Anthropology 84, Section 1
Race, Gender, and Social Life in Colonial Honduras: Reading Over the Shoulder of People in the Past
(1 unit, LG)
Professor Rosemary Joyce
Wednesday 11:00-12:00, 2224 Piedmont Ave., #15, Class number: 22654
This seminar introduces students to how we learn about people in the past through the use of archival documents. Working with digital copies of documents from the colonial Spanish archives in Sevilla, Spain, Guatemala, and Comayagua, Honduras, we will "read over the shoulder" of the writers whose words form one of our most immediate links to Spanish colonial Honduran life. Students will learn how to locate archival documents online; how to read colonial handwriting; and how we can begin to understand more about society from even brief documents, like receipts for serving as a courier. Working together, we will discuss several longer documents about the lives of native Americans who were obliged to work for Spanish citizens and petitioned for relief, about free black residents of a military fort, and about illegal trade in sugar, rum, and tobacco. This course provides participants experience in reading original, hand-written documents from the period of Spanish colonization of Central America. Many assignments involve working to transcribe the words from these handwritten documents into printed text, and some involve analyzing the content of the text. Because the documents are written in Spanish, some knowledge of Spanish is helpful, and having no prior knowledge of Spanish will limit participants' ability to understand what documents are saying.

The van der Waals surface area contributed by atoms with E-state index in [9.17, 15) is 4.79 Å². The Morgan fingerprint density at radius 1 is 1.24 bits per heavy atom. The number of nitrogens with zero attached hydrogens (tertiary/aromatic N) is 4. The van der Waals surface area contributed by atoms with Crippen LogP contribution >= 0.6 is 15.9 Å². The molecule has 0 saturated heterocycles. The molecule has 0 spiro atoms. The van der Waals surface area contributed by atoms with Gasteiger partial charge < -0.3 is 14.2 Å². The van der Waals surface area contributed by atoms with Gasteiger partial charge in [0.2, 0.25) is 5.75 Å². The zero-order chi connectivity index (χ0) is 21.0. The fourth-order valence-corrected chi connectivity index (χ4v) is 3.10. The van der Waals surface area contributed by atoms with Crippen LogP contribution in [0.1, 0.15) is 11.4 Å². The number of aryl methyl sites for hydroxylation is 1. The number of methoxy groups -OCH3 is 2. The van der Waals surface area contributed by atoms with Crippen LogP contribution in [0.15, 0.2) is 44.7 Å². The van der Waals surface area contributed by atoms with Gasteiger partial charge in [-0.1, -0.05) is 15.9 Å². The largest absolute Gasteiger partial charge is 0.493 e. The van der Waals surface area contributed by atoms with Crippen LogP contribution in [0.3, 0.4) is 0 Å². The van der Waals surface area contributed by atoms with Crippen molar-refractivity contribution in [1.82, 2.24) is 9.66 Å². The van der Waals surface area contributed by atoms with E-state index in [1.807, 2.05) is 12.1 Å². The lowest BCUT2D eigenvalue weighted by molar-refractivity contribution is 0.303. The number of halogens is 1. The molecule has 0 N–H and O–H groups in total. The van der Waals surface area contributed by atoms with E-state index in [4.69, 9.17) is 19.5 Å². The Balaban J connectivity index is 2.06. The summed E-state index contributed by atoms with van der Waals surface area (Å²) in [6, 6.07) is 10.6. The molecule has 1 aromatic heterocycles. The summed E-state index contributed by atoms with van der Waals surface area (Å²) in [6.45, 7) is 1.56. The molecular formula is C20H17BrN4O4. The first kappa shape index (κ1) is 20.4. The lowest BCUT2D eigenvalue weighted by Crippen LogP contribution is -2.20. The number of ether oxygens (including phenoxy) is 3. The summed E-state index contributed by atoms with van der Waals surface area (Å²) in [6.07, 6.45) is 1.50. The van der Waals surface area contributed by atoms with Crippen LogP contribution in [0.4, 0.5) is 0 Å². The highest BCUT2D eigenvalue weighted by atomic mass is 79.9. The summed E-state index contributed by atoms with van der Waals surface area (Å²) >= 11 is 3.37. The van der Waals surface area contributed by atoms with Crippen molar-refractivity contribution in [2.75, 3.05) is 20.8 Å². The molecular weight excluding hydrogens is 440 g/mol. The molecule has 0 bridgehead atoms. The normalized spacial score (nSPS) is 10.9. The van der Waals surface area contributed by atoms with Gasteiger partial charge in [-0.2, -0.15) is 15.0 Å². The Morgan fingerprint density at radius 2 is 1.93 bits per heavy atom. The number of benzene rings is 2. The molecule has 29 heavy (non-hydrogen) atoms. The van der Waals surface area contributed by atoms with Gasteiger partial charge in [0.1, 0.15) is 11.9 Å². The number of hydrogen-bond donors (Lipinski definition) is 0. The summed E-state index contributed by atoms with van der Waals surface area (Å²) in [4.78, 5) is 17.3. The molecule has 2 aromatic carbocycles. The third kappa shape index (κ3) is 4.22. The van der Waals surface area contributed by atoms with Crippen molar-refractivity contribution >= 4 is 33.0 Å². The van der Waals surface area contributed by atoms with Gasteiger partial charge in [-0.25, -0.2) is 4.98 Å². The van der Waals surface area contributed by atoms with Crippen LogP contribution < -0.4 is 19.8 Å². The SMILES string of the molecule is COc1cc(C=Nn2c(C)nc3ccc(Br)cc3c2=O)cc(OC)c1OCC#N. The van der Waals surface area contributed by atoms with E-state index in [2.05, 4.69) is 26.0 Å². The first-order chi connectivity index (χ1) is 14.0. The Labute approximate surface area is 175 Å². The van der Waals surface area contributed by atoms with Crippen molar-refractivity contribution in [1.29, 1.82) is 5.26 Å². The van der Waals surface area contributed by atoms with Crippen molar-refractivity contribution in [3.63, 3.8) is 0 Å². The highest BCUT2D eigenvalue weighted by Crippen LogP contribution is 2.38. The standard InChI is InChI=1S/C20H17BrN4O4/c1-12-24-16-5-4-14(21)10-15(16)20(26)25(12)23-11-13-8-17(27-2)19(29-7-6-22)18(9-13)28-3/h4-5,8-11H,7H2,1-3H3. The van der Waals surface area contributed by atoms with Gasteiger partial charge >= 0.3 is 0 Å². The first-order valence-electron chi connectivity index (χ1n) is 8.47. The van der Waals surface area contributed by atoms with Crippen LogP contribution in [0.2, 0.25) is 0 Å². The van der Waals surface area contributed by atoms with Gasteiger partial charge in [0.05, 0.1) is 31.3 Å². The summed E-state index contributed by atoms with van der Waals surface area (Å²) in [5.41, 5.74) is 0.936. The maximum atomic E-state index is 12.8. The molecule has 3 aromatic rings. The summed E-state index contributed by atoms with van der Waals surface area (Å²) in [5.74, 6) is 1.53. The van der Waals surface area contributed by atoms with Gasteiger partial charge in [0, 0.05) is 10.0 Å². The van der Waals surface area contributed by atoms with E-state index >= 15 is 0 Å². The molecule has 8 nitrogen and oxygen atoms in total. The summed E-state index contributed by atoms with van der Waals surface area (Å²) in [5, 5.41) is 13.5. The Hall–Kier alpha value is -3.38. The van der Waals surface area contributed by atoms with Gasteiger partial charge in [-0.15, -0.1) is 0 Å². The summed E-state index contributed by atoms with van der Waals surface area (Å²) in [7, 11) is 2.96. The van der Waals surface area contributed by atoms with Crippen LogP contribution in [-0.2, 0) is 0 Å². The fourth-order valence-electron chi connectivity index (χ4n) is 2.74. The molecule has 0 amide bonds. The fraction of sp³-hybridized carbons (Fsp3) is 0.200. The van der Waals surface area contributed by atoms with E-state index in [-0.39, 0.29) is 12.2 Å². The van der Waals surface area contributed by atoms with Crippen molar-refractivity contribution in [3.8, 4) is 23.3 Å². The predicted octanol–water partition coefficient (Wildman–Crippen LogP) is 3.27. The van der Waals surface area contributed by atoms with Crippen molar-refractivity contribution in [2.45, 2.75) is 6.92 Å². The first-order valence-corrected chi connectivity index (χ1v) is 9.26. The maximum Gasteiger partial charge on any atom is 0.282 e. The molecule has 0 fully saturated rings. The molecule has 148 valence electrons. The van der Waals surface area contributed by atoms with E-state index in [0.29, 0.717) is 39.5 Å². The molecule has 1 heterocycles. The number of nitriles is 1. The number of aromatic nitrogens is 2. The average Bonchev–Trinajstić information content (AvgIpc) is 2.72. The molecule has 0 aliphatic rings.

The questions I examine all arise from considering the way that things make people and people make things. Understanding materiality, I argue, requires attention to repetition over time, making historical anthropology and archaeology critical parts of understanding materiality as emergent and dynamic. My research in Honduras explored social histories in which economic inequality was never as extreme as among neighboring Maya societies, leading me to consider how archaeologists might combat the common assumption that ever-increasing inequality is somehow inevitable. Those concerns with inequality have been central as well to my explorations of difference, identification, and the exercise of power within societies as well, where I have been particularly attentive to intersectionality between gender, sexuality, and economic subordination. As a public anthropologist, I am equally concerned with the pragmatic ways that the kinds of things I study as historical sources are tied up in nationalism, cultural diplomacy (or "soft power"), and struggles about what constitutes cultural heritage and whose voices should count in determining what can and cannot be done with cultural properties. All of my interests are rooted in field practice in Honduras (and more recently, through collaborations, in Mexico) and museum research throughout Europe, North, and Central America.
Faculty web site: http://anthropology.berkeley.edu/people/rosemary-joyce